The 23rd Grammy Awards

The 23rd Grammy Awards were held on February 25th at Radio City Hall, New York.

Christopher Cross was a big winner, getting Record of the Year, Album of the Year, Song of the Year, and Best New Artist. All of this for his “Christopher Cross” album (released in 1979), and the song “Sailing”. He was the first artists to win all four of these awards in one Grammy show.

Click on the image to hear the song

Best Comedy Recording went to Rodney Dangerfield for his No Respect.

Best Instrumental Composition and Best Album of Original Score Written for a Motion Picture or a Television Special both went to John Williams for The Empire Strikes Back. Totally deserved.

Best Country Vocal Performance, Female went to Anne Murray for her song “Could I Have This Dance?”, again totally deserved.

Anne released her final album in 2007, and her last tour was in 2008. She is 73 now, and seems to be taking life easy.

“On the Road Again” won Best Country Song, a given really. Willie released an album last year called “My Way”…

He is still touring, even at the age of 85. If he was to come to Japan I would certainly go see him.

Moody’s Mood” snagged George Benson the award for Best Jazz Vocal Performance, Male. George has won ten awards in all in the Grammy Awards. George also won Best R&B Vocal Performance, Male for “Give Me The Night”, an excellent choice there. I must buy a George album on vinyl.

Best Album Package was for the Against the Wind performed by Bob Seger & The Silver Bullet Band.

Click on the image to listen

Kenny Loggins won Best Pop Vocal Performance, Male for his song “This Is It”. Kenny is now 71, and released his last album back in 2009. He seems to be doing charity work these days.

Pat Benetar won Best Rock Vocal Performance, Female for her album “Crimes of Passion”. Here is perhaps her most well known song from the album…

Her last album was in 2003, but she is still touring.

Best Rock Vocal Performance, Male went to Billy Joel for his “Glass Houses” album. The album sold 7.1 million copies. His last album was in 2001, but he is still touring.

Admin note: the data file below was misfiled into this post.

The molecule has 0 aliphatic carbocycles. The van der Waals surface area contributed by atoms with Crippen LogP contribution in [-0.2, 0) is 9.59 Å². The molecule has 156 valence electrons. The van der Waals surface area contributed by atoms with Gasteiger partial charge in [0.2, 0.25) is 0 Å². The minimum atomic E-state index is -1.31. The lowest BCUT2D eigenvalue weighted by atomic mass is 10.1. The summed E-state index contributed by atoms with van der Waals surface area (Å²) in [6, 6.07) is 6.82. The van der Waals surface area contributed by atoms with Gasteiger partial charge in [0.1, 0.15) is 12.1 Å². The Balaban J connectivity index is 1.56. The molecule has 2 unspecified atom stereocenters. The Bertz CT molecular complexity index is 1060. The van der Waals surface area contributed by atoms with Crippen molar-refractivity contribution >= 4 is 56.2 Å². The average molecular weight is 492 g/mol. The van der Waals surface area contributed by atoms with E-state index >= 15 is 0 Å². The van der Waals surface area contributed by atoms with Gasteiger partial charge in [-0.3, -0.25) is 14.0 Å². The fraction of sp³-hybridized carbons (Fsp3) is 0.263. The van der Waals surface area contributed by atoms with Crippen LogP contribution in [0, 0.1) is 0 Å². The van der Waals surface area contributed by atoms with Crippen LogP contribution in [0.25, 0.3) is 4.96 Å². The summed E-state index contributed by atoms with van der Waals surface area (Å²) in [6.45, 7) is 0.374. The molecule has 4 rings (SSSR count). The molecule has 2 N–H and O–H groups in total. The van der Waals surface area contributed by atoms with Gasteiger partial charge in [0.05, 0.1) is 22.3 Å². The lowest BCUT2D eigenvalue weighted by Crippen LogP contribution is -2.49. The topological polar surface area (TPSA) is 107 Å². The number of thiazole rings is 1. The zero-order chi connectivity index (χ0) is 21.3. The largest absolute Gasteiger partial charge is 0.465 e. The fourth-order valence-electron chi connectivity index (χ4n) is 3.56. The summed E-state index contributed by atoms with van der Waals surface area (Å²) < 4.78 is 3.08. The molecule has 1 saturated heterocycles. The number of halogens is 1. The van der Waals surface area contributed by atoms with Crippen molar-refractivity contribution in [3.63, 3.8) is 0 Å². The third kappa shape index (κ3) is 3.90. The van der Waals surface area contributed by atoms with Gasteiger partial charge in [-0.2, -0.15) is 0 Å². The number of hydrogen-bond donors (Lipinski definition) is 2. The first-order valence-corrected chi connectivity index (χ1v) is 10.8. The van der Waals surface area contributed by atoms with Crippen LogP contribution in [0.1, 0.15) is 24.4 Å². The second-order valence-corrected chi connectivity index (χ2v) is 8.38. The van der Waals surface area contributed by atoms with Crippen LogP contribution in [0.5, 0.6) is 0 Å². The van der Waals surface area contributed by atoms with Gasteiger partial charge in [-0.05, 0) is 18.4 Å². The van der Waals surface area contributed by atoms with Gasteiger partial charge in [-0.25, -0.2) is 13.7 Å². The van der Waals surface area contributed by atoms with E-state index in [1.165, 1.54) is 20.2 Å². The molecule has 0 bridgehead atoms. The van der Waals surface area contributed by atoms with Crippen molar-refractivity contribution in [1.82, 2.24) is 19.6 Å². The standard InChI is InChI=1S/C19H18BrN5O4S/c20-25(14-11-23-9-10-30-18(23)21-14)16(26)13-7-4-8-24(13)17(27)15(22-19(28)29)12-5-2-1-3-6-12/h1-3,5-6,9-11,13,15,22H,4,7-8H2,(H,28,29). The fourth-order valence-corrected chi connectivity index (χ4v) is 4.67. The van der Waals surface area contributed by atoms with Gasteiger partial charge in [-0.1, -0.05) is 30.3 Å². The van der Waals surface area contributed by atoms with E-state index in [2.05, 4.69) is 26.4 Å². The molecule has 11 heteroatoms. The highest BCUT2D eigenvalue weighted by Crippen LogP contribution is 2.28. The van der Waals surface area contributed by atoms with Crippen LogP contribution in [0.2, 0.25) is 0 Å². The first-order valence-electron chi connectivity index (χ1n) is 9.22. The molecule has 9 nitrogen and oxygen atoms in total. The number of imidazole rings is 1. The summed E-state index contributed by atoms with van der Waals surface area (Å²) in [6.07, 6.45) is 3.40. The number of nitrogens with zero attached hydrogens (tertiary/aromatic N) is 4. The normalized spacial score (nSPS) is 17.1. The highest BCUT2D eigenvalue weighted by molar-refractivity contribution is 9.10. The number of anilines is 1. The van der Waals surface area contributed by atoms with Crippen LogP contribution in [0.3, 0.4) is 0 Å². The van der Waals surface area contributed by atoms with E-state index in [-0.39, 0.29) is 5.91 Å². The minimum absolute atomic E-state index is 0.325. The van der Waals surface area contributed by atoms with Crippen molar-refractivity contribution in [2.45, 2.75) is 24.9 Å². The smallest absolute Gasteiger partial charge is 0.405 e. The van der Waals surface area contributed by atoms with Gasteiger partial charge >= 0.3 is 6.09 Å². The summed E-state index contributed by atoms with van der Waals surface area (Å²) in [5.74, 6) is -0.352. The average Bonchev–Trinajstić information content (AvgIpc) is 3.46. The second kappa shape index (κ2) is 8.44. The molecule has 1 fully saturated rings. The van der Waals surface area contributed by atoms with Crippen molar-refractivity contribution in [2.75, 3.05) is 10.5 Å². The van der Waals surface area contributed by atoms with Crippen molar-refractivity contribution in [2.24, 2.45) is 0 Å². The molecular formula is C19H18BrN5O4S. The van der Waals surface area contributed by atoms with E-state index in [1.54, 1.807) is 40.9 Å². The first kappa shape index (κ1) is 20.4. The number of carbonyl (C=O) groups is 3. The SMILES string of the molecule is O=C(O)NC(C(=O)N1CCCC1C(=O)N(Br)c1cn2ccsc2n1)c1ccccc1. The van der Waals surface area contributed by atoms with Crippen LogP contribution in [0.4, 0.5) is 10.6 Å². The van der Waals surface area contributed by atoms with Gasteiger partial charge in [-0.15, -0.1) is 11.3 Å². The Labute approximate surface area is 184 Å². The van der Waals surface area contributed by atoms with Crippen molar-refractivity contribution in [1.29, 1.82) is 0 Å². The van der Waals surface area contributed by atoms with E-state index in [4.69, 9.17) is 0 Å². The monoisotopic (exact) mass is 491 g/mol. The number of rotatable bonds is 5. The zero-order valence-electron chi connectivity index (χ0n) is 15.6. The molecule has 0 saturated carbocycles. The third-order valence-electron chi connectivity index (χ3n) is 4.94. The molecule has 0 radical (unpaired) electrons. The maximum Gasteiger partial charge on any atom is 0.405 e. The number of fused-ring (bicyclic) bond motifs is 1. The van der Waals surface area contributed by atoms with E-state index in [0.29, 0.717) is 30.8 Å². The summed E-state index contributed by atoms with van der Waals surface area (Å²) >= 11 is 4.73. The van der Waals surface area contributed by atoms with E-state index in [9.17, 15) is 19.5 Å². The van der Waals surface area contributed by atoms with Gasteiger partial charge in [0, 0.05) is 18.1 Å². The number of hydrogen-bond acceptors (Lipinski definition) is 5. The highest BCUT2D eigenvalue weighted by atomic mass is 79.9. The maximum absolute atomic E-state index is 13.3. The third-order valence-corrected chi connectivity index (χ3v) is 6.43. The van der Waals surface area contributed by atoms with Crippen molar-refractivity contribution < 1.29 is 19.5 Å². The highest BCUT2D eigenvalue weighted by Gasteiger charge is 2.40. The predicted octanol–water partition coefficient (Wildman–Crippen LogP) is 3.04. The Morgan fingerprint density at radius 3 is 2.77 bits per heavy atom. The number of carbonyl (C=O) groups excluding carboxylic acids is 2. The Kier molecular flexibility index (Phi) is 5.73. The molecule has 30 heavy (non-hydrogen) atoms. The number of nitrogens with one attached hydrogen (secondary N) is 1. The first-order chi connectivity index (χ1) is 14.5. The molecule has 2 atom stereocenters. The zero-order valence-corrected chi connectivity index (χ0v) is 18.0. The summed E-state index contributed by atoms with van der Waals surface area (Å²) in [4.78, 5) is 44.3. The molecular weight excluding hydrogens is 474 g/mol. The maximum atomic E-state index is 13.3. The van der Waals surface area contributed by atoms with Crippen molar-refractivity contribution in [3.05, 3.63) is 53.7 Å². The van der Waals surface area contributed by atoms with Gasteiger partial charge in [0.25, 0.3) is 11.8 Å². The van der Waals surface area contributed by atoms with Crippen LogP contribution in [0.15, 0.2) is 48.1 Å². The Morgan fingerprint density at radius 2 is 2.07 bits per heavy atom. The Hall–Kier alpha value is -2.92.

I wouldn’t say it was a stellar year for the Grammy Awards, but there were some decent winners there.

If you click here you will see the top albums for 1980 in which the only Grammy winner to appear was Billy Joel. Clicking here will show you a list of number one albums in New Zealand in 1980 (and beyond), and here for England just for comparison.

Here are the top singles for 1980, many classic tracks there, but my pick of the lot would have to be “Funkytown” by Lipps Inc.

That song would turn out to be their one and only major hit, and they disbanded in 1985. It was a huge hit though, with the single going platinum in the same year it was released.

Some other albums from 1980 included “Remain In Light” by Talking Heads, “End of the Century” by The Ramones, “Pretenders” by The Pretenders, “Black Sea” by XTC, “Songs the Lord Taught Us ” by The Cramps, and “Fresh Fruit for Rotting Vegetables” by the Dead Kennedys.

The 1974 Academy Awards

The 1974 Academy Awards was a good year for handing out film awards, and there were plenty of stars accepting them or handing them out.

The Awards were held at the Dorothy Chandler Pavilion in Los Angeles on April 2nd, and were presided over by Burt Reynolds, Diana Ross, John Huston, and David Niven…quite a lineup.

The award ceremony is most remembered for a streaking incident: from Wikipedia:

The 46th Academy Awards ceremony is perhaps best remembered as the ceremony in which a streaker named Robert Opel ran across the stage naked while flashing a peace sign with his hand. In response, host David Niven jokingly quipped, “The only laugh that man will ever get in his life is by stripping off and showing his shortcomings.” In 2001, this incident was voted as the most memorable Oscar moment in history, coming in first over Marlon Brando’s 1972 boycott of the 45th Academy Awards, in which he nominated Sacheen Littlefeather to explain why he would not be coming to collect his Oscar for The Godfather.

Read the Wikipedia page about Robert Opel, it is interesting and unfortunately his life came to a tragic end only five years later.